The following is the text of an article I wrote for the Local Government Information Unit‘s C’llr magazine as part of their Big Society edition:

The Big Society’s greatest strength is that no-one actually knows what it is, possibly not even the Prime Minister whose stroke of genius was to create a concept so vague, but so obviously ‘good’, that almost anyone can support it. Whether you want a small state, government involved in every aspect of community and social life or something in between you can find some- thing in the Big Society that will fill your needs.

Trying to divine what the government actually means by Big Society has become a small industry. Taking David Cameron’s speech in Liverpool as a starting point he outlined three strands, social action, public service reform and community empowerment and peppered his speech with words like philanthropy, innovation and ‘voluntarism’. But these are hardly new concepts, most have appeared in various government fads that have come and gone over the years (I was struck by how much the themes of public service reform and innovation resonated with the early 90s vogue for Osborne and Gaebler’s ‘Reinventing Government’). Indeed, David Cameron might view the philanthropic founding of Eton College several hundred years ago as nothing more than a proto-Big Society free school!

What is new is the need for central government to dramatically reduce public spending at a time when government – for good or bad – impinges on more aspects of people’s lives than ever before.

It’s tempting to take the cynical view that it’s a smoke screen policy to offer warm and fuzzy feelings the Treasury can no longer afford. Yet that would be overly simplistic and fail to reflect the reality. Big Society is the mantra of all politicians in government. Every department has a Big Society minister, every announcement a Big Society reference. UK government websites already contain over 13,000 Big Society references and the total grows daily. Across the country voluntary organisations and community groups are starting to think about the opportunities the policy gives them. Slowly and surely a Big Society is being built, even though no-one quite understands the architect’s drawings and vision.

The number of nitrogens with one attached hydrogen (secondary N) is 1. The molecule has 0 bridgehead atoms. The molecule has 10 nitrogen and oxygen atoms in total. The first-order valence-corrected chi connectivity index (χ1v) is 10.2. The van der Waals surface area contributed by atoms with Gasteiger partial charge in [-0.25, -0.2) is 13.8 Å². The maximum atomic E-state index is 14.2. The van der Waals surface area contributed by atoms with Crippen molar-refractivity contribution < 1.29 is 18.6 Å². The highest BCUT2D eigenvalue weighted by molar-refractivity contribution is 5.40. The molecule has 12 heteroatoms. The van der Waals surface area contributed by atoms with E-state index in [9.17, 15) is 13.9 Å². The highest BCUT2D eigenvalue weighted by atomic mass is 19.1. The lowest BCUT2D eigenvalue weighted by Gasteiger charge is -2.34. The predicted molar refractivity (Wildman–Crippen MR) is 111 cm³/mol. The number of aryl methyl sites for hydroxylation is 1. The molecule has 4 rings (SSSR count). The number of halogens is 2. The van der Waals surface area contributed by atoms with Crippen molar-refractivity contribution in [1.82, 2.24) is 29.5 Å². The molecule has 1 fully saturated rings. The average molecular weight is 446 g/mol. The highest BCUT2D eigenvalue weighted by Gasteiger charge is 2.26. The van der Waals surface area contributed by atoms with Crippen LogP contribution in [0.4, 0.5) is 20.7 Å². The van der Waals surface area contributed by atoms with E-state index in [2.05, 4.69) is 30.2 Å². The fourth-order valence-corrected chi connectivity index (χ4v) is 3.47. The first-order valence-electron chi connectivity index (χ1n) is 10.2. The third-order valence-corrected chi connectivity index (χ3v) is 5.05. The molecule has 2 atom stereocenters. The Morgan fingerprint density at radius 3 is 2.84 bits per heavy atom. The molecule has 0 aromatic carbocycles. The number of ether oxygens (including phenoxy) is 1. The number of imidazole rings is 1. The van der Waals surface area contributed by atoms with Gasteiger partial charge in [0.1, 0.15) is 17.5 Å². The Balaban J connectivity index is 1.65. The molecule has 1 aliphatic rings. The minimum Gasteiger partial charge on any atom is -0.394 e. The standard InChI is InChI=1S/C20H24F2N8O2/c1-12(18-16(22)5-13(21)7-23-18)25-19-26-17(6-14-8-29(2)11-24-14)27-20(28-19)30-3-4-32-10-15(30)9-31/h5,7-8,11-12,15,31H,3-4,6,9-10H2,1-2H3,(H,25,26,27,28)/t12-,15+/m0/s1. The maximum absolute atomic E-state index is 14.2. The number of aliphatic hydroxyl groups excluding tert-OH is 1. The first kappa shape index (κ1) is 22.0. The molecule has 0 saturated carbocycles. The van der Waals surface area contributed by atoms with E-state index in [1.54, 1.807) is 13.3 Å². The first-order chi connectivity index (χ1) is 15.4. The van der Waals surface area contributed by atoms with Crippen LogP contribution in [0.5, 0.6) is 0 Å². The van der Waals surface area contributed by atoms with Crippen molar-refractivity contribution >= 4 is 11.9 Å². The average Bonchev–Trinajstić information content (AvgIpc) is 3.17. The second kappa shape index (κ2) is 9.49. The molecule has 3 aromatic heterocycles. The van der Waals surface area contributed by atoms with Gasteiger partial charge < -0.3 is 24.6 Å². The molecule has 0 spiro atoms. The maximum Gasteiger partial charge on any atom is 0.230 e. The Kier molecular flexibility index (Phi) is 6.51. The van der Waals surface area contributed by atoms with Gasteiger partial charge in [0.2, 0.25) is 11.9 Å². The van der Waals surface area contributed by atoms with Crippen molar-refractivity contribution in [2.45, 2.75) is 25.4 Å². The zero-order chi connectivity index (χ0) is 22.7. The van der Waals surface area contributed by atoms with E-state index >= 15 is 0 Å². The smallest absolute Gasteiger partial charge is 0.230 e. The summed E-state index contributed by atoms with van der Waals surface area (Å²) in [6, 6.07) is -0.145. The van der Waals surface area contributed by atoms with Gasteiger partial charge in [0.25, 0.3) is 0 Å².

If there is a common understanding it’s that local councils are not a part of the Big Society. While there may not be any diktat stating that local authorities can’t join the Big Society gang, the language rarely mentions them. In the Prime Minister’s announcement he may have named four councils as early pilots, but then went on to address the people of those boroughs and challenged them – not their councils or councillors – to identify the blockages they needed removed to build the Big Society.

And it almost seems that councils have rolled over and let this happen. Two months after the Prime Minister’s launch of the four pilot areas only Windsor and Maidenhead had published anything other than press releases related to the Big Society and how they were helping to make it work. Liverpool had not even published a press release, despite being host to the launch.

It is almost as if, after decades of centralisation and Whitehall direction, Town Halls are unable to take on the opportunity without being told. The irony is that while this is the biggest chance in a generation for councils to exercise freedom in shaping their areas, it might also be their only chance for another generation. The government’s approach to local government seems to have been populism rather than localism; should a localist minister really be telling Newham if it needs a chief executive, or Leicester its councillors’ IT needs?

If the vague nature of the Big Society is its greatest strength, it can also be a great opportunity for local government. The choice is simple, either stand back and watch the Big Society being built around us, or join in with the building and help our communities improve our neighbourhoods; and isn’t that the reason most of us got into local government?

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